EU welcoming Italy as a new Foreign Policy leader
According to ECFR Scorecard, Italy made a remarkable comeback in 2013
It seems that foreign policy is eventually back on Europe's agenda, and in particular on the Italian one. What happened in Kosovo and Iran undoubtedly prove how Europe can achieve remarkable results when member states and EU institutions work hand in hand.
In order to understand if this is a temporary or solid trend, it may be useful to refer to the "European Foreign Policy Scorecard", an innovative project providing a systematic annual assessment of European countries' performance in dealing with the rest of the world. The ECFR study examines 66 individual aspects of European foreign policy in six key areas: relations with the US, China, Russia, Wider Europe, Middle East/North Africa and Europe's performance in multilateral institutions and in crisis management. Beyond grading countries for their overall performance, the authors also label them "Leaders" or "Slackers" depending on "whether they lead or hinder Europe's ability to achieve its interests on particular goals".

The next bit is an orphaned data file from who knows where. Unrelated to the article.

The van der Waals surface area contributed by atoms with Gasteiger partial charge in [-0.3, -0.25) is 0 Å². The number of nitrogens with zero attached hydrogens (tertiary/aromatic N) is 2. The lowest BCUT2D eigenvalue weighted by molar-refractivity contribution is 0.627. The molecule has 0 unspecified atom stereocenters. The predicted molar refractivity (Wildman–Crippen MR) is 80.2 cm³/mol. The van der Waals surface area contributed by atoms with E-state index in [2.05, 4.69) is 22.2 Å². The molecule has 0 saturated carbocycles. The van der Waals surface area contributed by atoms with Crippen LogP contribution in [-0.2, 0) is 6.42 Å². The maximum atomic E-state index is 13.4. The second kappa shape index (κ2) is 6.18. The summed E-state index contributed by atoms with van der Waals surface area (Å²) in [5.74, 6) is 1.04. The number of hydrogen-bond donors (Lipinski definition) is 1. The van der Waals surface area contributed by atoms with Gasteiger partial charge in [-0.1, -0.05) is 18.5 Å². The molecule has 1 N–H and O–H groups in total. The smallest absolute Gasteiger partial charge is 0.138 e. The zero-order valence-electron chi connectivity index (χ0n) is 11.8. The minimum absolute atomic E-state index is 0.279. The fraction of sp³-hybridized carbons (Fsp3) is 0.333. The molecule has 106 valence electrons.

As far as Italy is concerned, it is argued that the country "punched below its weight in previous years but made a remarkable comeback in 2013". There are indeed nine areas in which the country has been recognized as a leader, and these are: support Europe's tough line on solar panel case with China; pressure Russia to use its leverage to stop conflict in Syria, pushing for the creation of a transatlantic free trade area (TTIP); support opening Chapter 23 and 24 in accession negotiations with Turkey; support for a European position in Serbia and Kosovo negotiations; pushing for comprehensive European strategy towards Iran following elections; support closer security cooperation in the North Africa region in 2013; steps taken to assist Syrian refugees/IDPs.
However, Italy has been also considered a slacker regarding its relations with Russia on energy issues and increase in humanitarian aid. Compared to its past performances, Italy really made a remarkable comeback in determining European foreign policy, better aligning itself among countries that have been traditionally more active, such as France, the UK, and Germany.